Photography in Paradise

peeking from behind the sensor

While I was diving the the Philippines I saw this blue basket starfish and its dimensions and patterns struck an inspirational cord with me. I had been reading Michio Kaku’s book on Parallel Worlds that is a journey into higher dimensions and the string theory seemed to describe what I saw in the geometry of the starfish. Maybe is is a portal into a parallel dimension, after all it is a Starfish. What do you think?

In physics string theory is an attempt to describe the general relativity and quantum mechanics with a single mathematical model. Although it is an attempt to model our universe it takes place in a space with more dimensions than the four of spacetime that we are familiar with. In particular a number of string theories take place in a ten dimensional space, adding an extra six dimensions. These extra dimensions are required by the theory, but as they cannot be observed are thought to be quite different, perhaps compactified to form a six-dimensional space with a particulate geometery too small to be observable.
Six-dimensional space is any space that has six dimensions, that is six degrees of freedom, and that needs six pieces of data, or coordinates, to specify a location in this space. There are an infinite number of these, but those of most interest are simpler ones that model some aspect of our environment. Of particular interest is six-dimensional Euclidean space, in which 6-polytopes and the 5-sphere are constructed. Six-dimensional elliptical space and hyperbolic spaces are also studied, with constant positive and negative curvature.
Formally six-dimensional Euclidean space, ?6, is generated by considering all real6-tuples as 6-vectors in this space. As such it has the properties of all Euclidian spaces, so it is linear, has a metric and a full set of vector operations. In particular the dot product between two 6-vectors is readily defined, and can be used to calculate the metric. 6 × 6 matrices can be used to describe transformations such as rotations that keep the origin fixed.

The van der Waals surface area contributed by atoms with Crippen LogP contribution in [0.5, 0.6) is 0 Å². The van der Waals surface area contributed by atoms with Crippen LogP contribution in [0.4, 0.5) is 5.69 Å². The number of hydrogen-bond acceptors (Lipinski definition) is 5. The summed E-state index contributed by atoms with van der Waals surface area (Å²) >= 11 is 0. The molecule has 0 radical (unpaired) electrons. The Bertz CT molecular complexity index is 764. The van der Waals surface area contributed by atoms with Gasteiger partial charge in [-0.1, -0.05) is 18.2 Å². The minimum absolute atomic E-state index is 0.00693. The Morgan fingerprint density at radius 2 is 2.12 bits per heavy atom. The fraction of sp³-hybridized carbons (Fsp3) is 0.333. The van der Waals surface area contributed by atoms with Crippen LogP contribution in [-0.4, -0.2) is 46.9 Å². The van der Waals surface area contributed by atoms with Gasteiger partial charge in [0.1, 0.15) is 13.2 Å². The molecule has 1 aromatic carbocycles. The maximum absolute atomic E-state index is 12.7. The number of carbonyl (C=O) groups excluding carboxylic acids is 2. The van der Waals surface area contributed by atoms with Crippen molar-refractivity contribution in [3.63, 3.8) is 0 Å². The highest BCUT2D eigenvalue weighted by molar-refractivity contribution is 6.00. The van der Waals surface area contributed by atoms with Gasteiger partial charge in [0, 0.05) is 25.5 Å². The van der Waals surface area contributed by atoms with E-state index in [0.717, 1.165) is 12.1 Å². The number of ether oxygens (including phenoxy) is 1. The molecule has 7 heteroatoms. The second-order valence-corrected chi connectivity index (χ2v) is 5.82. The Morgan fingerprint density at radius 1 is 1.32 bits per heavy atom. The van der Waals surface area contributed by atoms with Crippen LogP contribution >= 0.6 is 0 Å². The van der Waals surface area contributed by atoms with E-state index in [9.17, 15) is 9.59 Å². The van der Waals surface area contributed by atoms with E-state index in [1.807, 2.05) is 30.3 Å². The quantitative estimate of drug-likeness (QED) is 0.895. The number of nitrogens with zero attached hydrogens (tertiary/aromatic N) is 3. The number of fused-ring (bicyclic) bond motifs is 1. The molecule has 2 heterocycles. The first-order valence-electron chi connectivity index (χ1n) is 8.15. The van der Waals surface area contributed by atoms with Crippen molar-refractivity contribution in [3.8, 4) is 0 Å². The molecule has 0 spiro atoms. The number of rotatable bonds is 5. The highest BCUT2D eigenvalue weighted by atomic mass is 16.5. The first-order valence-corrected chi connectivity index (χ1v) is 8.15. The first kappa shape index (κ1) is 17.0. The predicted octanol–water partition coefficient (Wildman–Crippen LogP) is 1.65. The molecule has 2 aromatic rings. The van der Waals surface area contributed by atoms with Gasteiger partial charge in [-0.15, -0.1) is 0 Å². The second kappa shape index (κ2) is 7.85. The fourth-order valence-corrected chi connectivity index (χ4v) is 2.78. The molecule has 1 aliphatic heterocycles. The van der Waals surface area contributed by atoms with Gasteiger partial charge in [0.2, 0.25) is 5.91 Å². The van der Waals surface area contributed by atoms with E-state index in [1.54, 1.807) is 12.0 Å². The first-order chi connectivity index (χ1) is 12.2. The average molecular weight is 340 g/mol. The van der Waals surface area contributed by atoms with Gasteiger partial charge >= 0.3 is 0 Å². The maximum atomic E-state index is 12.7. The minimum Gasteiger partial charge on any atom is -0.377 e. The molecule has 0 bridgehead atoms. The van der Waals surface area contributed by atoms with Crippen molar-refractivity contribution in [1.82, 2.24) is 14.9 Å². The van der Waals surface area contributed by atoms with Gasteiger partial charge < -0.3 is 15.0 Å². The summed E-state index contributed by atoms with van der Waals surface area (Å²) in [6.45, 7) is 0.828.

In three dimensional space a generalised transformation has six degrees of freedom, three translations along the three coordinate axes and three from the set of rotations, SO(3). Often these transformations are handled separately as they have very different geometrical structures, but there are ways of dealing with them that treat them as a single six-dimensional object.
A polytope in six dimensions is called a 6-polytope. The most studied are the regular polytopes, of which there are only three is six dimensions. A wider family are the uniform 6-polytopes, constructed from fundamental symmetry domains of reflection, each domain defined by a Coxeter-group. Each uniform polytope is defined by a ringed Coxeter-Dynkin diagram.
Six-dimensional space ?=?/E6 .0436111111111111111

The 221 has 27 vertices, and 99 facets: 27 5-orthoplexes and 72 5-simplices.

The 6-sphere, or hypersphere in seven dimensions, is the six-dimensional surface equidistant from a point. It has symbol S6. and the equation for the 6-sphere, radius r, centre the origin is

The volume of the space bounded by this 6-sphere is

which is 4.72477 × r7, or 0.0369 of the smalls 7-cube that contains the 6-sphere.
Note: Some of this is explained here:
and here is a Nova program that investigates the String Theory:
Description of art work: 2-21-polytope family polytopes in Coxeter plane symmetry provided by Tomruen 11/29/10